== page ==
However, plenty of other domains discovered in our data have no evidenceable links with consumer protection, for example, those which could be interpreted subjectively, such as game dynamics designed to drive spending, or the more broad microtransactions as a business model which focuses on player distaste for the addition of payment mechanisms into a game. Nonetheless, these domains were still identified by players as potentially problematic, and as such we must address the extent to which they ought to be regulated, and whether government-based regulation is the appropriate measure to take in this context at all.
Given that in essence, all commercial games are products which are created to make revenue, what is the point at which these mechanisms become predatory rather than reasonable revenue generation? Developer Richard Garfield observes that ‘any hobby you have, you have to invest something’, and defends microtransactions as being ‘pay to participate’ rather than ‘pay to win’ (Motley, 2018). It is true that most domains confer an advantage by payment: for example, in sports, players would benefit from being able to buy better equipment. Furthermore, promotion tactics in other domains, such as advertising, are not dissimilar from those used in games.
Indeed, some authors have asserted that the majority of revenue from microtransaction-based models comes from a group of players who spend consciously and of their own free will (Paul, 2020). However, it is still unclear what proportion of in-game revenue is driven by spending which players would consider to be fully of their free will, as well as the consequences of spending large amounts in games for player quality of life external to these games. Indeed, convenience samples of loot box spenders have found both that relatively few individuals spend heavily on games; and that this spending appears uncorrelated with an individual’s reported household earnings (Close et al., 2021). Moreover, there is less knowledge on this regarding other types of microtransactions.
Games are arguably a special type of product, due to their immersive properties and potential for longer-term engagement with users making them a medium that may also have longer-term consequences. It is therefore important to give attention to aspects of games, in this case microtransactions, which are being reported by players as unfair, misleading, or aggressive.
We can provide some thoughts based on our work as to what characteristics of microtransactions could be perceived as problematic, and the reasons behind this. These guidelines will allow for a more structured assessment of how microtransactions might be regulated, and provide starting points for games companies in terms of ethical revenue generation.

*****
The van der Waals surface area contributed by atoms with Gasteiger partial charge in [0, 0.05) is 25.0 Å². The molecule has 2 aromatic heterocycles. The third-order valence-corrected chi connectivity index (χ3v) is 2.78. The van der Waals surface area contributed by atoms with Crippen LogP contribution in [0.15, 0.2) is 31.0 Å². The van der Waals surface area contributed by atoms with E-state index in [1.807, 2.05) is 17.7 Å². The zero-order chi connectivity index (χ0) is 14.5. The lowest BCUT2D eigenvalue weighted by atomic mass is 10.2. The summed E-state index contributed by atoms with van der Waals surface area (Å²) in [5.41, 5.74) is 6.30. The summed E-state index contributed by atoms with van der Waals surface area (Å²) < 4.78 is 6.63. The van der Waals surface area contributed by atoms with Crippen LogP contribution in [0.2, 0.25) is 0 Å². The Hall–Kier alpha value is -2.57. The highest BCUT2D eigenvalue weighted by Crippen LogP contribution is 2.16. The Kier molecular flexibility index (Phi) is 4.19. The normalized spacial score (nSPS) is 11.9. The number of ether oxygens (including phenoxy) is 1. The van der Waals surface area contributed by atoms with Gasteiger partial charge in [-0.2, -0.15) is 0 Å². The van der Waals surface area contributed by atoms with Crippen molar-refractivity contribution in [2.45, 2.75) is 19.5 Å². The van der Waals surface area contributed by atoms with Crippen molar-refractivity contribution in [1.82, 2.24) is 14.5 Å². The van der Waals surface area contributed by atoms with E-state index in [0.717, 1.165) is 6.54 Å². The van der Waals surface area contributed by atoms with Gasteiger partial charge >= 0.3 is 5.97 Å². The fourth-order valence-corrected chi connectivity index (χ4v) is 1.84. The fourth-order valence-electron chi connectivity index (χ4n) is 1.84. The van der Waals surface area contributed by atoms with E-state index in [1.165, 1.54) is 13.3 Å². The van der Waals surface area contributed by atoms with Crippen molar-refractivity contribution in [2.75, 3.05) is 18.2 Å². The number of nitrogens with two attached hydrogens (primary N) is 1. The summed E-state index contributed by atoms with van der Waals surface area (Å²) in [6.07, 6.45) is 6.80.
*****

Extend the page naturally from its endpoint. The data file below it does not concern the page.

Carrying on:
Firstly, problematic microtransactions have a tangible aspect: they are specific design elements which can be objectively identified and measured within the game. For example, one can clearly see in the case of DLCs which content must be paid for, or with wait timers, how long one must wait if one does not pay. This makes it easier to implement concrete practices when incorporating in-game purchases. Some subjectivity of course remains here—with DLCs, some players may argue that is the core part of the game being locked behind a paywall, whereas others will see it as additional content. This is also where confidence in whether a microtransaction is problematic would grow with the sample size: even in the case of subjective player perspectives, the opinion of 50 players who see the same part of a game negatively carries more weight than that of one person.
Secondly, truly problematic microtransactions will have consequences, and by virtue of that statement, it will be possible to measure these consequences. This therefore directly ties into the previous point about tangibility. If a microtransaction is perceived by players as being problematic but then has no effect on their person, that is of an entirely different category to a microtransaction which is perceived as being problematic and then affects one’s wellbeing, financial circumstances, etc., outside of the game also. (There is also a third option, in which a microtransaction does have consequences but is not perceived by players as being problematic; this is addressed in more depth in the ‘Limitations’ section). Currently, we have very limited understanding regarding the consequences of microtransactions and whether any of them could actually be considered harmful, given a game containing player-perceived problematic mechanics does not necessarily link to reasons behind high player spending. Understanding these consequences could therefore help contextualise microtransactions further.